Welcome to your Friday edition of the Big East mailblog. Keep your comments coming.
Ryan Cavins in Louisville writes: This is a two-part question. Given Charlie Strong coaching and Clint Hurtt's ties to Southern Florida recruiting, do you believe that Louisville (given that both stay for the long run) can build into a perennial top 20 team? Also with the addition of TCU and teams like UConn, U of L, and Syracuse on the rise, do you think it can become a respected football conference again? Nothing like the SEC or Big 12 currently but could the Big East be right in the mix behind them?
Andrea Adelson: Ryan, I do believe Louisville has the potential to be a perennial top-20 team. Look at what Strong did last season with a team many projected to finish last in the Big East, a team that went 4-8 the year before he took over. This year is going to be a challenge as well with so many experienced players gone, but there is a reason players respond to and play for Strong. They did it at Florida and they are doing it at Louisville. The pipeline into South Florida is only going to help boost the talent level. I think a bigger question is what happens if Strong has plenty more success. Does he stay or get offered other opportunities at bigger schools? As for the Big East becoming more of a respected conference, one of the problems is that the Big East is smaller than everybody else. So it doesn't have an opportunity to have five or six teams ranked like the SEC and Big Ten. The addition of TCU certainly will help, but I think the Big East needs to have at least three teams in the Top 25 on an annual basis to start making inroads.
Kenneth in Charleston, W.Va., writes: Why isn't BYU being seriously discussed as an expansion candidate? They have a huge national following and a very quality football program with a better than average basketball team (way better than TCU's). Why wouldn't the Big East consider adding them as full-time members instead of football only? To me, they seem to be the best option. Villanova is a complete JOKE!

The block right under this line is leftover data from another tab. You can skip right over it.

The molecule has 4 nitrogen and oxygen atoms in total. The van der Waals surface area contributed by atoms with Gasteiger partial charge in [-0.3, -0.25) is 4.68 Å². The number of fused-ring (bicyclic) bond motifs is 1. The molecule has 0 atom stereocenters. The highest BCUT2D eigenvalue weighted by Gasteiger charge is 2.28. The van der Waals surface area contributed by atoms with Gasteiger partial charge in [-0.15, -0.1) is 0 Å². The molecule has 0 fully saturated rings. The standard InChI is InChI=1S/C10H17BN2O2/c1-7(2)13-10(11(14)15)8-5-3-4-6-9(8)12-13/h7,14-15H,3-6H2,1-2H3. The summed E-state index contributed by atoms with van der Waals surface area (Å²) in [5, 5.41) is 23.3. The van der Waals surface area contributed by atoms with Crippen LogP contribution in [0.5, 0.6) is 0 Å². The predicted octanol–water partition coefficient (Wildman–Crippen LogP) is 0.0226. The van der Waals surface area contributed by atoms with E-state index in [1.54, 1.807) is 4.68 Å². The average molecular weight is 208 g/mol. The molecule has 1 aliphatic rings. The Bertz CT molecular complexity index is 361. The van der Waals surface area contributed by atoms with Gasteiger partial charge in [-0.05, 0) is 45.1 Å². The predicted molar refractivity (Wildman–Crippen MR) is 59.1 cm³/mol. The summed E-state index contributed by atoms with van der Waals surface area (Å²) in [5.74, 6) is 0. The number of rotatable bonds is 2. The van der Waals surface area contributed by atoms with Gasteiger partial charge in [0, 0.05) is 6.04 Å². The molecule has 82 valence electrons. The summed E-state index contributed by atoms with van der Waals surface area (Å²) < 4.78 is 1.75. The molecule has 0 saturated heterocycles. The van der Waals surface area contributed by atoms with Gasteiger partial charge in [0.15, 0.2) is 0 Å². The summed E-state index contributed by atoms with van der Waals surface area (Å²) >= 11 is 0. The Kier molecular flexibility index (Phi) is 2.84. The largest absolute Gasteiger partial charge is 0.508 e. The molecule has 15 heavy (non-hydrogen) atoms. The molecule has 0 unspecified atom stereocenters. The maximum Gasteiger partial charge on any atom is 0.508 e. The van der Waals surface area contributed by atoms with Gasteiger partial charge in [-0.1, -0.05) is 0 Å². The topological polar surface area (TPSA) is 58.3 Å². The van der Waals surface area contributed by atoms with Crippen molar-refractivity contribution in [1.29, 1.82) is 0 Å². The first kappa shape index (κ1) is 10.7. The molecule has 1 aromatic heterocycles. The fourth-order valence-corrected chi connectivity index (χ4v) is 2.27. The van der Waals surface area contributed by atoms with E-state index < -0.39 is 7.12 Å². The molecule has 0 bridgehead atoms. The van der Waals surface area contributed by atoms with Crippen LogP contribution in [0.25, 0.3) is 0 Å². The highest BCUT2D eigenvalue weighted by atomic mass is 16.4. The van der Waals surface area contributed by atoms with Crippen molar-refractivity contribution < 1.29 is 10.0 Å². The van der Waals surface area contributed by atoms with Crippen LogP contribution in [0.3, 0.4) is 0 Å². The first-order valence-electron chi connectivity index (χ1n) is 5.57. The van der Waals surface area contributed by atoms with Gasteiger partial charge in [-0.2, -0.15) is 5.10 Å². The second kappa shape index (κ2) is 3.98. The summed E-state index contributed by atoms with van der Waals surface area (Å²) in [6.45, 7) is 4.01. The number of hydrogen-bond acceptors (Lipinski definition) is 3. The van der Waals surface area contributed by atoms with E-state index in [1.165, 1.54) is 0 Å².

Adelson writes: Kenneth, there are a few reasons here. First, I think going to Dallas is the furthest the Big East is willing to stretch its borders. Going into the mountain time zone would completely demolish its footprint as an Eastern conference. Some question TCU as well, but at least Dallas is a quicker plane ride than to Salt Lake City -- and Provo is one hour away from there, too. Second, BYU just left a conference and is eager to see how going independent is going to work. Yes, the Big East is an AQ conference, but how would joining up benefit BYU right now when it has its own TV network, along with a TV deal from ESPN? BYU has little in common with the schools in the Big East, and aside from TCU has no familiarity with any of the teams, either. I understand your feelings on Villanova. The only way adding Villanova benefits the league is to appease the basketball membership. Adding Villanova does not up the prestige level of the conference.
Oliver in Philadelphia writes: Why are people concerned about the stadium size at PPL when everyone knows Villanova can't sell 30,000 tickets? Who cares how small the stadium is? They still won't sell out. Because I live in Philly I can tell you this: nobody cares. I mean really, nobody cares. We have 5 pro teams who made or will make the playoffs this year. College football will never be relevant in Philadelphia.
Adelson writes: What really is troublesome about all of this is how the Nova situation has been botched. If there were complaints from some of the bigger football-playing schools, why even make Villanova believe this could happen?
Bob in Palm Springs, Calif., writes: Where did all of last year's fired assistants from WVU end up? And where do you think Bill Stewart will be next year?
Andrea Adelson: Chris Beatty is now the receivers coach at Vanderbilt; Dave McMichael is now tight ends coach at Kent State; Jeff Mullen is now offensive coordinator at Charlotte, a program set to begin play in 2013; Dave Johnson works at the Offensive Line Academy. As for Stewart, he will be where he is today -- home on his couch.